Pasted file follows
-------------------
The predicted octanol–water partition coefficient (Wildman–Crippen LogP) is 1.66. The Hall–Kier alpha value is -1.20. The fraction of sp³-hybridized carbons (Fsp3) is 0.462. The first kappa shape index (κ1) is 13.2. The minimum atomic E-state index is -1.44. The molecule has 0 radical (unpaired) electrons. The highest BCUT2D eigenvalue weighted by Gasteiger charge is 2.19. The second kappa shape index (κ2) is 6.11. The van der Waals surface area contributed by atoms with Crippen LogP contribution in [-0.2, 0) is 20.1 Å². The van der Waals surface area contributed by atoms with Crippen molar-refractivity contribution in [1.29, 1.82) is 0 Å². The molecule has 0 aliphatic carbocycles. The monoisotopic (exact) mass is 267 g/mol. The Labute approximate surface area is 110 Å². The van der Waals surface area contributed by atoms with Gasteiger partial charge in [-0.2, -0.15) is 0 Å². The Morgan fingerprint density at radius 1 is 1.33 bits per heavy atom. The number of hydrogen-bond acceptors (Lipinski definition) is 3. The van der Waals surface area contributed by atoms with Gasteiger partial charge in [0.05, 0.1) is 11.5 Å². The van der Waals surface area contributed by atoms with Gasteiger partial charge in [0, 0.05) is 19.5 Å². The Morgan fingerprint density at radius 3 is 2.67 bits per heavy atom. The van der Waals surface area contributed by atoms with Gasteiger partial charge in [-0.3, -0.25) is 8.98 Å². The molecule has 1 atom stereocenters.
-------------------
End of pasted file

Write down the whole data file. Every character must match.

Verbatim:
The predicted octanol–water partition coefficient (Wildman–Crippen LogP) is 1.66. The Hall–Kier alpha value is -1.20. The fraction of sp³-hybridized carbons (Fsp3) is 0.462. The first kappa shape index (κ1) is 13.2. The minimum atomic E-state index is -1.44. The molecule has 0 radical (unpaired) electrons. The highest BCUT2D eigenvalue weighted by Gasteiger charge is 2.19. The second kappa shape index (κ2) is 6.11. The van der Waals surface area contributed by atoms with Crippen LogP contribution in [-0.2, 0) is 20.1 Å². The van der Waals surface area contributed by atoms with Crippen molar-refractivity contribution in [1.29, 1.82) is 0 Å². The molecule has 0 aliphatic carbocycles. The monoisotopic (exact) mass is 267 g/mol. The Labute approximate surface area is 110 Å². The van der Waals surface area contributed by atoms with Gasteiger partial charge in [-0.2, -0.15) is 0 Å². The Morgan fingerprint density at radius 1 is 1.33 bits per heavy atom. The number of hydrogen-bond acceptors (Lipinski definition) is 3. The van der Waals surface area contributed by atoms with Gasteiger partial charge in [0.05, 0.1) is 11.5 Å². The van der Waals surface area contributed by atoms with Gasteiger partial charge in [0, 0.05) is 19.5 Å². The Morgan fingerprint density at radius 3 is 2.67 bits per heavy atom. The van der Waals surface area contributed by atoms with Gasteiger partial charge in [-0.3, -0.25) is 8.98 Å². The molecule has 1 atom stereocenters.